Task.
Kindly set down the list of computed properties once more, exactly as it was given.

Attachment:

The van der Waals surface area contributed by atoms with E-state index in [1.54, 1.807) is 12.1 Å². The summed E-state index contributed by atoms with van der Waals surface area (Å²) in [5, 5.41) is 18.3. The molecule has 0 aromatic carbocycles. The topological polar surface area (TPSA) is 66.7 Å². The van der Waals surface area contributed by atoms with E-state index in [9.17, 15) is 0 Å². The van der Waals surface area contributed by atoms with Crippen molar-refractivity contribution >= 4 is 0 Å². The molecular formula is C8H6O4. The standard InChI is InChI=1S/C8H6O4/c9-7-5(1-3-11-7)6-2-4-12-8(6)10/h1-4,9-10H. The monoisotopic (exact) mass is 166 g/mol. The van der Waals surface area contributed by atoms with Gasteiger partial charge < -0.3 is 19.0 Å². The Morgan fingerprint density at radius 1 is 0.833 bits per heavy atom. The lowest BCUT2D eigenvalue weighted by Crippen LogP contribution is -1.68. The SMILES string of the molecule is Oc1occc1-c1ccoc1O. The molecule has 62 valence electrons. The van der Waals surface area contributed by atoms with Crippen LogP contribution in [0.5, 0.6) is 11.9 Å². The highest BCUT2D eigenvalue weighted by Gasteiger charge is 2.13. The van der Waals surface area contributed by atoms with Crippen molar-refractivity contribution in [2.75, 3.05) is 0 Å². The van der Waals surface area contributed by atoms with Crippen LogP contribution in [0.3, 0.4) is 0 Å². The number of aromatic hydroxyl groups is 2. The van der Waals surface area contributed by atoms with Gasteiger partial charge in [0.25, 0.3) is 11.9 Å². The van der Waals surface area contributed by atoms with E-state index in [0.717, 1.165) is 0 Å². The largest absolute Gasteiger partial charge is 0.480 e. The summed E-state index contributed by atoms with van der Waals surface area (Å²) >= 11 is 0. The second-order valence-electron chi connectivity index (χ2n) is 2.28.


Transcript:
The van der Waals surface area contributed by atoms with E-state index in [1.54, 1.807) is 12.1 Å². The summed E-state index contributed by atoms with van der Waals surface area (Å²) in [5, 5.41) is 18.3. The molecule has 0 aromatic carbocycles. The topological polar surface area (TPSA) is 66.7 Å². The van der Waals surface area contributed by atoms with E-state index in [9.17, 15) is 0 Å². The van der Waals surface area contributed by atoms with Crippen molar-refractivity contribution >= 4 is 0 Å². The molecular formula is C8H6O4. The standard InChI is InChI=1S/C8H6O4/c9-7-5(1-3-11-7)6-2-4-12-8(6)10/h1-4,9-10H. The monoisotopic (exact) mass is 166 g/mol. The van der Waals surface area contributed by atoms with Gasteiger partial charge < -0.3 is 19.0 Å². The Morgan fingerprint density at radius 1 is 0.833 bits per heavy atom. The lowest BCUT2D eigenvalue weighted by Crippen LogP contribution is -1.68. The SMILES string of the molecule is Oc1occc1-c1ccoc1O. The molecule has 62 valence electrons. The van der Waals surface area contributed by atoms with Crippen LogP contribution in [0.5, 0.6) is 11.9 Å². The highest BCUT2D eigenvalue weighted by Gasteiger charge is 2.13. The van der Waals surface area contributed by atoms with Crippen molar-refractivity contribution in [2.75, 3.05) is 0 Å². The van der Waals surface area contributed by atoms with Crippen LogP contribution in [0.3, 0.4) is 0 Å². The number of aromatic hydroxyl groups is 2. The van der Waals surface area contributed by atoms with Gasteiger partial charge in [0.25, 0.3) is 11.9 Å². The van der Waals surface area contributed by atoms with E-state index in [0.717, 1.165) is 0 Å². The largest absolute Gasteiger partial charge is 0.480 e. The summed E-state index contributed by atoms with van der Waals surface area (Å²) >= 11 is 0. The second-order valence-electron chi connectivity index (χ2n) is 2.28.